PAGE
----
Thank you so much for sharing your experiences. It is a relief to know I'm not alone! I do think I'll try, as I think I'll enjoy the bonding experience. But I'm thinking I'll prob introduce a formula bottle for the dream feed pretty early on, so I can get some sleep and share some responsibility with my husband!

JeepersMcoy Sat 31-Dec-16 16:27:51

I often hear on mn about this overwhelming pressure to breastfeed. I bf until DD was 18 months and got the opposite. I regularly had people telling me I was mad and should stop pretty much from the start!

This seems to be one of those things that you just can't win at and will get pressure to do the opposite whatever you decide. Really you may as well just do as you wish and ignore anyone who says otherwise.

DailyFail1 Sat 31-Dec-16 16:28:06

A friend was told by her doulla to massage her nipples daily with lanolin or vaseline from month 8 of the pregnancy to stimulate prolactin. She had no problems at all breastfeeding - in fact was leaking milk all over the place by 9 months smile

DailyFail1 Sat 31-Dec-16 16:28:38

But yeah it is up to you. Don't buy into the pressure if you don't want to.

Passmethecrisps Sat 31-Dec-16 16:28:59

I was desperate to bf dd1. Tried and failed miserably. Broke my heart over it.

Am pregnant now and at the moment am ambivalent which actually feels a bit healthier for me than the utter desperation followed by being distraught

Mermaid36 Sat 31-Dec-16 16:29:46

Just to say, I've been breastfeeding my twins for 9 months and I've never had thrush, mastitis, cracked/sore nipples etc
It doesn't happen to everyone!

Best thing is to try it, and go from there

newmumwithquestions Sat 31-Dec-16 16:29:51

So breast isn't best if it stresses you out too much, so it may not be best for you.

That said I was in a lot of pain my first week of breastfeeding (sorry if this is tmi but I had bleeding nipples). I expressed and spoon fed every second feed as the latch was very painful. But I persevered and it got better quickly. For me the benefits have massively outweighed that initial pain. I'm currently breastfeeding 12 mo no2 and that initial week of pain with no1 is a dim and distant memory.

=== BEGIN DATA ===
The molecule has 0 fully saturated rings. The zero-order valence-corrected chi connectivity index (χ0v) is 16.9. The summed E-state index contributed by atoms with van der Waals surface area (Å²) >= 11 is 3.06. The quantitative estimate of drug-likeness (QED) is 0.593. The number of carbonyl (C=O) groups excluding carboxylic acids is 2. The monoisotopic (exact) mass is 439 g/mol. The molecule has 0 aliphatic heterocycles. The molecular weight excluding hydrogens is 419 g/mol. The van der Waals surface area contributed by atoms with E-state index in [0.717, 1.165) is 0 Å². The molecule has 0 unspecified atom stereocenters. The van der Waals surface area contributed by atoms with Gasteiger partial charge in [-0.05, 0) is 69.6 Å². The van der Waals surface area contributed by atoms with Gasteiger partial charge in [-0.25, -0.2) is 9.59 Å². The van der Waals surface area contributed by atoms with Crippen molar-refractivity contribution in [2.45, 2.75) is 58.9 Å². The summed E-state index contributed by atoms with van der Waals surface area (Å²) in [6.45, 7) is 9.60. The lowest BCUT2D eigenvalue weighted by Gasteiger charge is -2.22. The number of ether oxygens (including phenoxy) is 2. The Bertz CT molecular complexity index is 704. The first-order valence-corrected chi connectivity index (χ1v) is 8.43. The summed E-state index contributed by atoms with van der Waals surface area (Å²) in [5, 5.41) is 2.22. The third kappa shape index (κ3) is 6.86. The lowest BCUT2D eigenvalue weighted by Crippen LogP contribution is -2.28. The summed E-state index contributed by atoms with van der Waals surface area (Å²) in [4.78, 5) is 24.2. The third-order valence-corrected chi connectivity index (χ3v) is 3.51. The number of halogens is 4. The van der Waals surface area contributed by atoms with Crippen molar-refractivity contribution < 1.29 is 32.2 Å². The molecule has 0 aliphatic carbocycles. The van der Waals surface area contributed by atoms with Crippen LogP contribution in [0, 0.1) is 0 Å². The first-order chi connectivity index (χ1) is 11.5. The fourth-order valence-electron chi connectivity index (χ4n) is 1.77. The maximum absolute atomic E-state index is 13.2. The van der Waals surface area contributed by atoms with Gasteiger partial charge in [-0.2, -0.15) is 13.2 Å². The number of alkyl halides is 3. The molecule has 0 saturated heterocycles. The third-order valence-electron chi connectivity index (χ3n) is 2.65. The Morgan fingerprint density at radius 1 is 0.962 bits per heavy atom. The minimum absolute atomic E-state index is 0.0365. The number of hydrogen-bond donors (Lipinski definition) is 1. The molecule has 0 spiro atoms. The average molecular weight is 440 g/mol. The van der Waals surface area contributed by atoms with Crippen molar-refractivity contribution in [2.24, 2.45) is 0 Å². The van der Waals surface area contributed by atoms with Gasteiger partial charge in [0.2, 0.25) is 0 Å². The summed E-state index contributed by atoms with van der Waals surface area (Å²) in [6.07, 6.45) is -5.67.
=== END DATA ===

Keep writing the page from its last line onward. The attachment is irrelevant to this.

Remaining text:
Happy to share more (incl things that may help) but I don't want it to sound like a lecture in the benefits of breastfeeding.

Hope it all goes well whatever you decide to do.

AaLittleEggLayOnALeaf Sat 31-Dec-16 16:31:43

You should definitely try as you both might take to it easily, and it's free! But if it's not for you then the truth is that babies thrive on formula. I found the first week tough but really it's been a convenient way to feed my DD. I'm too lazy to sort out bottles. Once you've made your decisions make sure you enjoy your baby and think no more about it smile

LondonRoo Sat 31-Dec-16 16:33:19

IMHO that's absolutely fine! We live in a highly developed society with access to clean water... Formula feeding is completely safe for our babies.

Moralising and slapping guilt on mothers who can't or who decide not to is just ridiculous and IMHO deeply unhelpful.

You'll love your child, play with them, keep them warm and clean and look after their health. That's what makes you a good mother, not how you feed your baby.

You might find Amy Tuteur (skeptical ob) interesting to read too - she argues the benefits of breastfeeding are over stated.

sciencebasedmedicine.org/are-the-benefits-of-breastfeeding-oversold/

Roo

BreatheDeep Sat 31-Dec-16 16:34:12

If you don't want to, don't. That's OK. If you want to give it a go and it's not for you, that's OK too. If you give it a go and you want to carry on, that's OK too.

I tried and failed with my first. He had tongue tie (that was missed until over a week after he was born) and silent reflux. It was too much for me to cope with so I switched to formula.
I am currently breastfeeding my second - it has been so easy from the get go and I haven't had any cracked nipples or anything with him.
Sometimes it works, sometimes it doesn't. Some people want to, some people don't.

GrumbleBumble Sat 31-Dec-16 16:36:33